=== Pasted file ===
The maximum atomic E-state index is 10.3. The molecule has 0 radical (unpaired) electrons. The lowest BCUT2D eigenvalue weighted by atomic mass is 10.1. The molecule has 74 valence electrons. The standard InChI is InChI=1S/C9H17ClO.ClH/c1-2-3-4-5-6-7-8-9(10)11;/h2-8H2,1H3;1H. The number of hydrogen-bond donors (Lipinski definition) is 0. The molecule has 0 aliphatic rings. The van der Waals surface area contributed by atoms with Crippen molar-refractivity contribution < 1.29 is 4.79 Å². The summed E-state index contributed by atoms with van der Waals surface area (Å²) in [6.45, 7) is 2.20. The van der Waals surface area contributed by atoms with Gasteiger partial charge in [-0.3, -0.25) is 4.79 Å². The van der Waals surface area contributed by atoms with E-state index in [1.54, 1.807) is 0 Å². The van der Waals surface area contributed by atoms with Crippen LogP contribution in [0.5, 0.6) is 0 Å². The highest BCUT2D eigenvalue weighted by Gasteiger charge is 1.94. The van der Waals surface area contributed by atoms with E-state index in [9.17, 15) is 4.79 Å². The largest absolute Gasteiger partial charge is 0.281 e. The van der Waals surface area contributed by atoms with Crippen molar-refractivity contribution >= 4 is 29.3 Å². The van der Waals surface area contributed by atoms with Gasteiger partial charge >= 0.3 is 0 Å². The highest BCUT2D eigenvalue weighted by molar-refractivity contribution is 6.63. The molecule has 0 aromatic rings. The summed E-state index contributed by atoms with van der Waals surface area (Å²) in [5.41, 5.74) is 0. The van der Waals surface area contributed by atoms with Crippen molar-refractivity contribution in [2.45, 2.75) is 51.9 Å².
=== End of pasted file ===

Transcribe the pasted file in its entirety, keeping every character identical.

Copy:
The maximum atomic E-state index is 10.3. The molecule has 0 radical (unpaired) electrons. The lowest BCUT2D eigenvalue weighted by atomic mass is 10.1. The molecule has 74 valence electrons. The standard InChI is InChI=1S/C9H17ClO.ClH/c1-2-3-4-5-6-7-8-9(10)11;/h2-8H2,1H3;1H. The number of hydrogen-bond donors (Lipinski definition) is 0. The molecule has 0 aliphatic rings. The van der Waals surface area contributed by atoms with Crippen molar-refractivity contribution < 1.29 is 4.79 Å². The summed E-state index contributed by atoms with van der Waals surface area (Å²) in [6.45, 7) is 2.20. The van der Waals surface area contributed by atoms with Gasteiger partial charge in [-0.3, -0.25) is 4.79 Å². The van der Waals surface area contributed by atoms with E-state index in [1.54, 1.807) is 0 Å². The van der Waals surface area contributed by atoms with Crippen LogP contribution in [0.5, 0.6) is 0 Å². The highest BCUT2D eigenvalue weighted by Gasteiger charge is 1.94. The van der Waals surface area contributed by atoms with E-state index in [9.17, 15) is 4.79 Å². The largest absolute Gasteiger partial charge is 0.281 e. The van der Waals surface area contributed by atoms with Crippen molar-refractivity contribution >= 4 is 29.3 Å². The van der Waals surface area contributed by atoms with Gasteiger partial charge >= 0.3 is 0 Å². The highest BCUT2D eigenvalue weighted by molar-refractivity contribution is 6.63. The molecule has 0 aromatic rings. The summed E-state index contributed by atoms with van der Waals surface area (Å²) in [5.41, 5.74) is 0. The van der Waals surface area contributed by atoms with Crippen molar-refractivity contribution in [2.45, 2.75) is 51.9 Å².